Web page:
UBC Theses and Dissertations
‘Nice Korea, Naughty Korea’ : media framings of North Korea and the inter-Korean relationship in the London 2012 Olympic Games Yoon, Liv Gi-He
In this study, I analyze mainstream news-media framings of North Korea and the inter-Korean relationship in the London 2012 Olympic Games. I explore the role that media plays in promoting particular understandings of North and South Korean nations and relationships. My research was guided by the following questions: 1) How did mainstream news-media in South Korea and other national contexts frame the relationship between North Korea and South Korea in the London 2012 Games?; 2) How was North Korea’s involvement in the Games understood and portrayed within different news-media?; 3) To what extent were themes pertaining to the unity of and/or divisions between North and South Korea evident in the coverage?; 4) What differences were there, if any, between the South Korean coverage of these topics and other international news-media coverage?; and 5) What might these differences imply about subjectivity in decision-making processes in mainstream news-media, and/or about how journalists might be implicated in the promotion of stereotypes and/or xenophobia? This study draws on existing research on news-media coverage of conflict, sport, and nationalism with particular attention to the interrelated concepts of ideology, hegemony, and Orientalism (Said, 2003). Live-televised commentary and newspaper articles from South Korea and other English-speaking nations were collected and analyzed using Fairclough’s (1995) Critical Discourse Analysis to examine how language operates in framing events and topics in a manner that may make some points or perspectives more visible than others. The results illustrate that South Korean and international media covered North Korea’s involvement and the inter-Korean relationship during the Games differently. Namely, international media representations of North Korean performance were at times derogatory or dismissive, and included more discussions of the North Korean government and its associated conflicts and issues (as compared to South Korean coverage). As well, emphasis on division was found more often in international coverage when covering the inter-Korean relationship. The study concluded with commentary on the potential role of sport media producers in peace promotion and in the perpetuation of cultural violence, the potential impacts of the studied portrayals on audiences, and possibilities for developing more critically-informed approaches to creating media messages.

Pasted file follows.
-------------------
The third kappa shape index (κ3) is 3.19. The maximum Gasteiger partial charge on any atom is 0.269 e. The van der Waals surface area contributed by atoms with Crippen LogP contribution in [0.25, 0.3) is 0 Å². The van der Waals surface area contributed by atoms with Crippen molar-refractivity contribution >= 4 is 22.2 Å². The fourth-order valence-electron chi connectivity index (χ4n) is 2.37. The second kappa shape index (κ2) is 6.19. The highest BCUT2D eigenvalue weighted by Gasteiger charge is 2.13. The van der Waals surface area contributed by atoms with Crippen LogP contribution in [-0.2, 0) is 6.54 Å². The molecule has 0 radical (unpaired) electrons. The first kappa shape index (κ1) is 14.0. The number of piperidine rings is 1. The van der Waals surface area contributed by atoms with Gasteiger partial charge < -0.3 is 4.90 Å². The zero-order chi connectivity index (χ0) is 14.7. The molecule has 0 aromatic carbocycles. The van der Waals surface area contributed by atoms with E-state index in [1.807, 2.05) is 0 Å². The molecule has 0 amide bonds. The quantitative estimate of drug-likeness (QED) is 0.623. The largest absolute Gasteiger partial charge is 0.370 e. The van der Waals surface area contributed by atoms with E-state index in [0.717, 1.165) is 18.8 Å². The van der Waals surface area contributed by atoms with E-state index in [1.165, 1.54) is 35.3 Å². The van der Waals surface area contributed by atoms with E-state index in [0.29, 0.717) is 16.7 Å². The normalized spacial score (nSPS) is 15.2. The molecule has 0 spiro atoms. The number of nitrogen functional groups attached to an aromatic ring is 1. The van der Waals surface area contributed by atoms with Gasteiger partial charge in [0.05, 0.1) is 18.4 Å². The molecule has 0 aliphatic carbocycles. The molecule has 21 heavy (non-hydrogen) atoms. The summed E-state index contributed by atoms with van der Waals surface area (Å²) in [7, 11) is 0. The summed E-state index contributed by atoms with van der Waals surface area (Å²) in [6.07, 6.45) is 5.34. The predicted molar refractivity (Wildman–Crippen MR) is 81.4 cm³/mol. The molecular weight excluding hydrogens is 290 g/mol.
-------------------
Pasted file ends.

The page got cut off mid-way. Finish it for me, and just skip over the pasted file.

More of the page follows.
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Attribution-NonCommercial-NoDerivs 2.5 Canada